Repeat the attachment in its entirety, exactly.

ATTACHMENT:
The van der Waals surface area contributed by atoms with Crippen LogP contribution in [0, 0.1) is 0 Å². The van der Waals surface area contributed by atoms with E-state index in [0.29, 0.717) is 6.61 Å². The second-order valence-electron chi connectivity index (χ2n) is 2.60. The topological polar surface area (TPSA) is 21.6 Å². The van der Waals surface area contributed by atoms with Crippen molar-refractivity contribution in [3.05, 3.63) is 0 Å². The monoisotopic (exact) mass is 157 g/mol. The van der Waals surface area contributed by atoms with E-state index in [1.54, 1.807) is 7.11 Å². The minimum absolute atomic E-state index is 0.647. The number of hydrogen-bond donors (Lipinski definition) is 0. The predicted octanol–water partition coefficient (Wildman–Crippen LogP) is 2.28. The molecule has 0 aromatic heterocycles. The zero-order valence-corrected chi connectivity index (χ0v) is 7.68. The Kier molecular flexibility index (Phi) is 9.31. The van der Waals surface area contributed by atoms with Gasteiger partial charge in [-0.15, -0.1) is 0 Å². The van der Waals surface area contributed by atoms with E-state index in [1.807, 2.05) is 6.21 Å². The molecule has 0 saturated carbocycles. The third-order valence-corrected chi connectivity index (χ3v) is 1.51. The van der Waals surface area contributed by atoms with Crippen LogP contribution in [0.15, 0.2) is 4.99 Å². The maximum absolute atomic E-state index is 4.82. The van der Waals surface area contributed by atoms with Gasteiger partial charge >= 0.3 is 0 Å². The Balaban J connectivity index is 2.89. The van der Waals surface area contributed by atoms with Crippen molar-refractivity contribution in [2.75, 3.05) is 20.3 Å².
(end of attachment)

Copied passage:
The van der Waals surface area contributed by atoms with Crippen LogP contribution in [0, 0.1) is 0 Å². The van der Waals surface area contributed by atoms with E-state index in [0.29, 0.717) is 6.61 Å². The second-order valence-electron chi connectivity index (χ2n) is 2.60. The topological polar surface area (TPSA) is 21.6 Å². The van der Waals surface area contributed by atoms with Crippen molar-refractivity contribution in [3.05, 3.63) is 0 Å². The monoisotopic (exact) mass is 157 g/mol. The van der Waals surface area contributed by atoms with E-state index in [1.54, 1.807) is 7.11 Å². The minimum absolute atomic E-state index is 0.647. The number of hydrogen-bond donors (Lipinski definition) is 0. The predicted octanol–water partition coefficient (Wildman–Crippen LogP) is 2.28. The molecule has 0 aromatic heterocycles. The zero-order valence-corrected chi connectivity index (χ0v) is 7.68. The Kier molecular flexibility index (Phi) is 9.31. The van der Waals surface area contributed by atoms with Gasteiger partial charge in [-0.15, -0.1) is 0 Å². The van der Waals surface area contributed by atoms with E-state index in [1.807, 2.05) is 6.21 Å². The molecule has 0 saturated carbocycles. The third-order valence-corrected chi connectivity index (χ3v) is 1.51. The van der Waals surface area contributed by atoms with Crippen LogP contribution in [0.15, 0.2) is 4.99 Å². The maximum absolute atomic E-state index is 4.82. The van der Waals surface area contributed by atoms with Gasteiger partial charge >= 0.3 is 0 Å². The Balaban J connectivity index is 2.89. The van der Waals surface area contributed by atoms with Crippen molar-refractivity contribution in [2.75, 3.05) is 20.3 Å².